[“Let Inga Tell You,” La Jolla Light, published August 8, 2022] ©2022
I’m trying to decide when our lives became controlled by beeps. When I was growing up, I don’t remember anything that beeped. Now I can’t think of anything that doesn’t. And frankly, it’s starting to drive me a little crazy.
If you’ve got a Smart phone, you know the difference between the email message beep and the text message beep and the “loved your text message reply” beep. My computer alerts me to new emails as well.
When my husband Olof would do the dishes and wipe the digital panel on the stove, it would often start beeping. As an engineer (and, more to the point, a guy), he wasn’t about to admit that he had no idea why. While smashing it with a hammer after it had been going off for a half hour seemed like a perfectly sane option, he would finally wander into the bedroom and announce, “There’s an incoming message from the Planet Klingon. I think it’s for you.”
My Kitchenaid range is actually the source of lots of beep dissension in our household. I admit that I have been known to set the stove’s timer to remind me to turn off the backyard sprinklers, forget all about it, then leave the house to do an errand. The beeper would go off in my absence, and Olof would turn it off.
“Olof, my little lutfisk,” I said finally, “If you turn off the oven beeper, would you leave me a note? I set it for a reason.”
And, of course, that’s becoming part of the problem. What reason? Not only figuring out which appliance is beeping, or, if it’s the oven timer, but why I set it in the first place.
What used to be even more of a problem with the oven beeper was that the electronic touch screen panel on the stove was exquisitely accessible to someone of the pre-school grandchild persuasion. The Options button, which when combined with any single digit between one and seven suddenly makes something that worked before, cease to. For example, Option + 2 turns off the beeper so that one could, for example, discover that they’ve had the back yard sprinklers running for seven hours.
Some time back, a reader sent me the following email on this subject. “My husband and I often laugh at ourselves because we have constant beeping going on and we are forever trying to figure out what they mean. Some prime examples are the refrigerator when we don't close the door completely, the microwave when we haven't removed an item, the toaster oven when our toast is almost done, and the coffee pot when it's turning off after two hours.”
I hear ya. And I hear the beeping too.
My car beeps when the door isn’t shut tight and seat belts aren’t fastened. Cars that are not my 2005 Corolla even beep as you back up if you’re getting too close to something. That’s actually one beep I wouldn’t mind.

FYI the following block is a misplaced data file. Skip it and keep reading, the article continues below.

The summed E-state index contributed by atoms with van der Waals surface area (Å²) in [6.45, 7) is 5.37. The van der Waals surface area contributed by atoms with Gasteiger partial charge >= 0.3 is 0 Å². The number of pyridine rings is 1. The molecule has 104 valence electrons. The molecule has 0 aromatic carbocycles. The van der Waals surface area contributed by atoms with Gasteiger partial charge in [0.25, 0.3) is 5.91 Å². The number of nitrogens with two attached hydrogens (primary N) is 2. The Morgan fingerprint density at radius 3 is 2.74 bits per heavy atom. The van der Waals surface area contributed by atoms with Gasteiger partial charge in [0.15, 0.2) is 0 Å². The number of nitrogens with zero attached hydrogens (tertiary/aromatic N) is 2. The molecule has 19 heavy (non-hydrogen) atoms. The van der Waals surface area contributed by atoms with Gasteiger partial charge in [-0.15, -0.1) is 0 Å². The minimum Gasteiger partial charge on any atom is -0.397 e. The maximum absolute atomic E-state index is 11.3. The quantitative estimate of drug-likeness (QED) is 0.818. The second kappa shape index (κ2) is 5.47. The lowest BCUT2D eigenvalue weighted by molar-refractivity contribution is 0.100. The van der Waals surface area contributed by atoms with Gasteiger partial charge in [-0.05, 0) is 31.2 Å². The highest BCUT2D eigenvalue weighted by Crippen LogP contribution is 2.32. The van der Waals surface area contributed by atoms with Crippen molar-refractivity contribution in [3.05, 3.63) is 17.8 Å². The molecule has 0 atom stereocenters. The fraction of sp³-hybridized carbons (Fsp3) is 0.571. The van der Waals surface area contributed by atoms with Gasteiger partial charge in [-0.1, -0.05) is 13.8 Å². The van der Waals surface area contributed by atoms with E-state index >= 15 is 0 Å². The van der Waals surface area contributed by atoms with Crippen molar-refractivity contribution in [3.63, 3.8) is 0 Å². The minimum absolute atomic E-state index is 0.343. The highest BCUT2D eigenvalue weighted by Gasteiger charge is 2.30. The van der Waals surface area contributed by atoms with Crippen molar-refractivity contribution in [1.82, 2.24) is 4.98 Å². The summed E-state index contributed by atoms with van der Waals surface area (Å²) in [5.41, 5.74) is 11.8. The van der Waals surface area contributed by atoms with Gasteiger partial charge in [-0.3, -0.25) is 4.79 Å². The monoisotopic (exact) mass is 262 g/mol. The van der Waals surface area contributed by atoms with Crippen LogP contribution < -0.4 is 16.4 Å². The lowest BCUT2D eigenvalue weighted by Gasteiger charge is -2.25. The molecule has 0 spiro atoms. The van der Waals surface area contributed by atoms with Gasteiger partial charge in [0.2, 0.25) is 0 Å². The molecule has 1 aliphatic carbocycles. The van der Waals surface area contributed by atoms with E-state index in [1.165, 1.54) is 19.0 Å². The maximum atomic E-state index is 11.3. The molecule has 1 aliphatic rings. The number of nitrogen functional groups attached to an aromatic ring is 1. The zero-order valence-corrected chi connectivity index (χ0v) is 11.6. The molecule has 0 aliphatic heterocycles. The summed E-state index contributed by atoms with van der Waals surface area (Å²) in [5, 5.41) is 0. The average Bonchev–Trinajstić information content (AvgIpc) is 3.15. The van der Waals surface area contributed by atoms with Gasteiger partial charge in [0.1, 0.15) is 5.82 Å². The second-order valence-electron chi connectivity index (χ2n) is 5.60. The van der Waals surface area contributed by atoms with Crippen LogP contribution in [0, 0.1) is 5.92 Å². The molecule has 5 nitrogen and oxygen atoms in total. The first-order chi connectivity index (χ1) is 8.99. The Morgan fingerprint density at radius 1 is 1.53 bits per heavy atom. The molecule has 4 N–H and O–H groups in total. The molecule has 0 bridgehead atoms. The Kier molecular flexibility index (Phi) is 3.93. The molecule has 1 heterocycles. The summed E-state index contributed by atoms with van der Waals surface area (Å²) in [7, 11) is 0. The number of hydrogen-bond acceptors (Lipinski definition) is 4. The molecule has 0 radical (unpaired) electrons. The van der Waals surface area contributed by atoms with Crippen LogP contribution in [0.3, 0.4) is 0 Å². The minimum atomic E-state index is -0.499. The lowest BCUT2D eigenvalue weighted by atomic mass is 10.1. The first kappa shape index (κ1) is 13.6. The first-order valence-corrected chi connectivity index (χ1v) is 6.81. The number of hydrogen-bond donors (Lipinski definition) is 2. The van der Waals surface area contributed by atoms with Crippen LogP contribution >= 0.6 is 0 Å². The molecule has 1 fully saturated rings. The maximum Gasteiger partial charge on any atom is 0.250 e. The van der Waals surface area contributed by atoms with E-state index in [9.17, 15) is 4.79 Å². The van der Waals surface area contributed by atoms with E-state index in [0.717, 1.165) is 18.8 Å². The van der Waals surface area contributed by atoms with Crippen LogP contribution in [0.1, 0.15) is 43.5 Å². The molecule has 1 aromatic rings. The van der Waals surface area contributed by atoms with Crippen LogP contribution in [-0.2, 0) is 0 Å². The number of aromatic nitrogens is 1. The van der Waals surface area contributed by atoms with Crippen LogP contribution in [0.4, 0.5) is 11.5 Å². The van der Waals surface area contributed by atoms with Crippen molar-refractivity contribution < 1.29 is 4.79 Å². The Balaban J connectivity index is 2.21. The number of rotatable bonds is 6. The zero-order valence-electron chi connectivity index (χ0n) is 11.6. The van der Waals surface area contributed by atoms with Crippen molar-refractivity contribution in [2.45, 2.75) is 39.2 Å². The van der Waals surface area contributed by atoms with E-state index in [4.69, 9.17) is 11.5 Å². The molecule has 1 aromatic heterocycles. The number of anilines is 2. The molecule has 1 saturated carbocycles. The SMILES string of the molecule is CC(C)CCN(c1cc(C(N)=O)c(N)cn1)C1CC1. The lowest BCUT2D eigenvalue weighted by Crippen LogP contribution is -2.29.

There are two beeps that make me truly crazy. One is the beep that your ceiling smoke detectors make when the batteries are running low. Smoke detectors have been scientifically programmed so that those batteries only start failing at 3 a.m. It’s like the faucet drip torture only ten times worse. You want to stand underneath it and scream, “Stop it! Stop it RIGHT NOW! I’ll get the ladder and change your battery in the morning!” But no, it maliciously beeps on.
The other one is the blurp sound that tablet devices make when people are playing games on them. On airplanes, I can hear it ten rows away. I start having fantasies of grabbing the tablet and its owner and hurling both of them out an emergency exit at 35,000 feet.
Have we become a country of people who cannot remember anything if it doesn’t beep at us? How did we ever survive before? One answer: we obviously didn’t used to have so many gadgets. Still, I personally could live without the washer and dryer alerting me when they’re done.
Fortunately, some appliances will let you disable the beep alerts. But you need an engineering degree and/or a soldering iron. YouTube abounds with videos on this topic.
Should we be relying on beeps less, just to make those ever-aging synapses keep firing? When you look at all those mental gymnastics exercises advocated for older folks, maybe going beeperless should be one of them. Well, except maybe the ones like smoke alarms that would prevent the house from burning down.
In the average kitchen, the beeping options are pretty much endless. With so many appliances beeping, will new ones have to start announcing themselves, like “coffee’s ready”?
I hope not. Bad enough that they’re all beeping at me. When they start talking to me, I’m done. Because I fear I’d start answering.
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